TO RULE THE NIGHT
The ground below is a black sea full of stars,
little constellations that signify nothing
but mapped isolation. I blink back.
I understand. I, too, am a dying star,
caught in the vast permanence of blackness
that endlessly receives our offerings of light.
The night sky is a shrine. Its ancient relics
foreshadow what fossils we might also become.
From my vantage point, I could be a priest
for all those little helpless ones gathered below.
But I know no incantation,
no rite, except my own
ritual of longing. I imagine I chant holy words
that I could never know, but by some dark mystery.
The little lights pour out their responsorial halos
onto the concrete below them.
They look like Christmas tree lights,
glistening and ornamental, magical,
and dim. Clustered together, they must think they are
lighting the sky.
BY ART OR BY PHYSICS
By its artificial and mysterious motion
the clock beside my bed spins the world around, and flings
another day into oblivion.
And I, by every power I can summon,
gape at the white space projected on the ceiling
from the empty diary beside my bed.
This is no canvas I could paint my dreams on.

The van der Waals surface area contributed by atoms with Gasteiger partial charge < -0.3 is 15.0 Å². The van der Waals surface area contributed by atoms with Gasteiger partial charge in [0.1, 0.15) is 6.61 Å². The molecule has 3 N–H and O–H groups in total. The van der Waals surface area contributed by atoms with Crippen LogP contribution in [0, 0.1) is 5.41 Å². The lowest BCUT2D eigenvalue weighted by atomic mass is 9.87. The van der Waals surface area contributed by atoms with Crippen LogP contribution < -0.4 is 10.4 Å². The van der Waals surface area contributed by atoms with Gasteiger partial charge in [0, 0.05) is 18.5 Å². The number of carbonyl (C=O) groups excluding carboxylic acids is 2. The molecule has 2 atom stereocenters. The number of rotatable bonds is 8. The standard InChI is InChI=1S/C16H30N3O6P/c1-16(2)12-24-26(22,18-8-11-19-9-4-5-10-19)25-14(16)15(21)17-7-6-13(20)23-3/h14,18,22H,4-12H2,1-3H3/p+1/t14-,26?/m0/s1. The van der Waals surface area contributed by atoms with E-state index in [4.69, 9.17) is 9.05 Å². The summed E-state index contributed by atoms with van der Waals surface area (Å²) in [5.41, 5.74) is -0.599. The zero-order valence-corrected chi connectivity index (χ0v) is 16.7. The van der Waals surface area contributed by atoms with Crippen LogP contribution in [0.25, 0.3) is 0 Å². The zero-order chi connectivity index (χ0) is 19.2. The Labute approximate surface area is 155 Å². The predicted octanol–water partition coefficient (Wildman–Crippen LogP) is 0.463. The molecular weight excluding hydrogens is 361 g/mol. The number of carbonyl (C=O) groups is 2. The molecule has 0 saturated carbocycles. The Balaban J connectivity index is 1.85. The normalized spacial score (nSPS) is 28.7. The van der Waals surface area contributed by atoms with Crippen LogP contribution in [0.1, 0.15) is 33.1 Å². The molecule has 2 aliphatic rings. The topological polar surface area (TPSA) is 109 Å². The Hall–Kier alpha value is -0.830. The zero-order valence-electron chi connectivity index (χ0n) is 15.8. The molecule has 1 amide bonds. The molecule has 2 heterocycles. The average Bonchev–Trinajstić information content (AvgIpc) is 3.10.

This is a nothingness I know too well: the cold, white sum
of my disordered colors, my spoiled palette,
Memories and passions absorbed and lost
deep in my blood –
Where by automatic and mysterious tic, the clock
inside my chest pulls up another sun.
Both of these are from my third book, To Kiss the Sun and Mean It. (I’ve discussed before where that title comes from.)
“To Rule the Night” was, as should be obvious, written on a plane. I was returning from a friend’s wedding in Atlanta, but that’s not relevant at all. It was night. I’m not sure what else I can say that the poem doesn’t say better. It’s not about anything in particular. It’s typical of my writing process, though – taking in an image and letting it resonate with a store of other images and moods and seeing what comes from the juxtaposition.
“By Art or By Physics” revisits the theme of white space… and if you’ve ever felt like your life is overfilled with a whole lot of nothing, you probably understand. White, of course, is—when speaking of pigments—the absence of color; when speaking of light, it’s the presence of all colors. I combined those facts, as a palette wouldn’t contain light (unless you’re on the computer, I suppose). That double meaning of white means that 1+1+1+1+1+1 (ad infinitum) can still equal zero. “The cold white sum of my disordered palette” can be a blank page. Good thing I paid attention to my color theory in school.
As Betty White said on the Late Late Show with Craig Ferguson (8:15-8:40 on that clip for context), “I didn’t do anything to get to be 91, it just happened!” The clock ticks, the heart tics, and time accrues.
The title refers to those two central images, one being art and the other, physics.
Sylvia Plath got me hooked on the word “gape.” I’m pretty sure it was among her favorite words, she uses it so much. It’s a good one, isn’t it? Mouths can gape, caverns and canyons can gape, the abyss can gape, empty spaces can gape, and so can wounds. It’s a useful word.